12:55 PM 2/27/2011 — This period called the Triodion, during which we ease ourselves into the rigors of Lent, can be mysterious for those not familiar with it. Two weeks ago I attempted to explain for you the theory behind this ancient practice we call the Lenten Triodion—a preparation for the preparation, I called it—in which we ease ourselves into both a spirit and a practice of self-denial. The week of Meatfare, through which we just passed and which culminates on this day we call Meatfare Sunday, is part of it. It was—and is for those who choose to keep the Traditional Fast—the last day until Easter on which meat was eaten.
To our ancestors in the faith, this all made perfect sense. The spiritual children of Cyril and Methodius lived an agrarian life where the winters were long and harsh. There wasn’t a lot of hard manual labor that could be done; so, it wasn’t difficult for them to turn their minds and hearts to spiritual things. The Great Fast—or Lent, whichever you choose to call it—was not simply a token symbol which recalled something that happened in the Early Church in a more concrete way; the tradition of the Church is alive and dynamic, as contradictory as that may sound. It is not something to be recalled and remembered; it is something to be lived.
Of course, even with the best of intentions, our circumstances are different today. Our winters may still be long and harsh;—at least from our perspective—but life goes on no matter how much snow falls or how impossible the frozen soil is to turn: we have to get up, we have to go to work, we have to cook the food, we have to clean the house, we have to yell at the kids, we have to yell at our spouse, we have to do all the things we normally do. We are not naturally drawn by the season to retreat into ourselves and contemplate the things of God more; which, when you think about, makes these traditions of which we’ve been speaking even more important today.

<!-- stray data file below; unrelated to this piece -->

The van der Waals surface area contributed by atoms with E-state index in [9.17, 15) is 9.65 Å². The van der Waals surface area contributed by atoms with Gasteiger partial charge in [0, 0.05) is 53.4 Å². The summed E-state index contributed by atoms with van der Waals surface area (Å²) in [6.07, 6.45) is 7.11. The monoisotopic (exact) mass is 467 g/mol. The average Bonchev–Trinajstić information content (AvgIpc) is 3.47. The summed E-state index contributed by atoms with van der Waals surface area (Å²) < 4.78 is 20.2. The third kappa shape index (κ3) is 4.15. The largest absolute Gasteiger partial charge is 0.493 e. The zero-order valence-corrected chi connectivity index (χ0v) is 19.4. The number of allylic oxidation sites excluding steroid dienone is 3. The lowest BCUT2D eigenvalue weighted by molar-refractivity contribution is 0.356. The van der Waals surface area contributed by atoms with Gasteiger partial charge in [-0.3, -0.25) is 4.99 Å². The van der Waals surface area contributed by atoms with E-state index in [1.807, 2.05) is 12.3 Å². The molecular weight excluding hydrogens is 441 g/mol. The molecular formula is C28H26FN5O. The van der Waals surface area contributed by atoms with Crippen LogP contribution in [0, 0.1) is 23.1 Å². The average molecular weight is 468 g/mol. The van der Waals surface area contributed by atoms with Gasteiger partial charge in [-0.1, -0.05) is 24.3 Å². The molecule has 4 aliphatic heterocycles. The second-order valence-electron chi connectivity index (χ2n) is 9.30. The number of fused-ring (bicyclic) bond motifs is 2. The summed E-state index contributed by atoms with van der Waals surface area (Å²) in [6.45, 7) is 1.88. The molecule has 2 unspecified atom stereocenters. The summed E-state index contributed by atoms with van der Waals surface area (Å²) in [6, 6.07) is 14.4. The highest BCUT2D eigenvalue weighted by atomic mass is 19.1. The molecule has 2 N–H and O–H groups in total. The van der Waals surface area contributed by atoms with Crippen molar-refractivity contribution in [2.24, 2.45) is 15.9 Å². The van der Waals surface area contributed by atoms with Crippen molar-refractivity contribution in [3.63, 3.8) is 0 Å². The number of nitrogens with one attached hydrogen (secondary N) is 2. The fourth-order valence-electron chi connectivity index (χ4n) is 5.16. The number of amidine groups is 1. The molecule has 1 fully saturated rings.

These weeks before Lent, especially Meatfare and Cheesefare, call us to focus on very concrete things for a reason. Jesus didn’t just sit down and think about what it would be like to fast for forty days in the desert, and then contemplate how that might change him; he actually went there and actually fasted. If my Lent consists of: “I’ll give up desserts; I’ll cut an hour of my TV time; I’ll say an ten extra minutes of prayers each night...”; that’s wonderful; but it’s not Lent, because it’s all just symbolic. A symbol—whether it be a picture or a word or a symoblic act—no matter how meaningful it may be, is still just a ghost. If it has no substance, it cannot change me concretely. But if my Lent is not just a symbol—if it is something which I allow to completely reorient my life, turning me away from the things of this world toward the things of God to the extent that my state if life permits—then, over the course of a lifetime of Lents, it can make the difference between heaven and hell. And that—at the risk of sounding amusingly tempered—is not insignificant.
Which brings us to the Liturgical texts for the Sunday of Meatfare: the Troparia of the Divine Liturgy, the chants of Vespers, and especially the Holy Gospel in which Jesus describes, in an allegorical way, the Terrible Judgment. It shocks us to read it, because we want to think of Jesus as this lily white quiet sort of man, who never gets angry, who always understands and who never requires anything;—like a schmaltzy painting on black felt—and here he is talking in graphic detail about the punishments that await those who do not repent. It probably isn’t far off the mark to presume a program to the course of the Triodion Gospels: the Sunday of the Publican and Pharisee showed us the efficaciousness of admitting our sins; the Sunday of the Prodigal Son showed us the willingness of God to forgive no matter what; but, just in case there’s somebody out there who isn’t getting the message, here’s what happens to you if you weren’t paying attention.
What’s important to remember is that, in the parable which the Lord tells us today, those who are damned are not sent to hell by God; they send themselves there by their actions, or, in this case, their lack of action: “When I was thirsty you gave me no drink.” And then they’re so surprised in the end to find out that someone actually was going to hold them accountable. And those who are saved are shown mercy precisely because they were the ones who showed mercy to others: “Whatever you did for the least of my brothers you did for me.”
In contemplating the last judgment, we are led to hope for mercy if we have been faithful and merciful ourselves. Our Lord is merciful in the highest degree, but He is also just; and His judgment is grounded in the truth: the truth about Who He is, who we are, what we’ve done with our lives and what we have yet to do. If, when we emerge from Lent, we have a clearer vision of these things than we did before, then Lent will have done its job, because we will have done ours.
Father Michael Venditti
Jesus is not a schmaltzy painting on black felt.
The Third Sunday of the Triodion, known as the Sunday of Meatfare or The Sunday of the Judgement.
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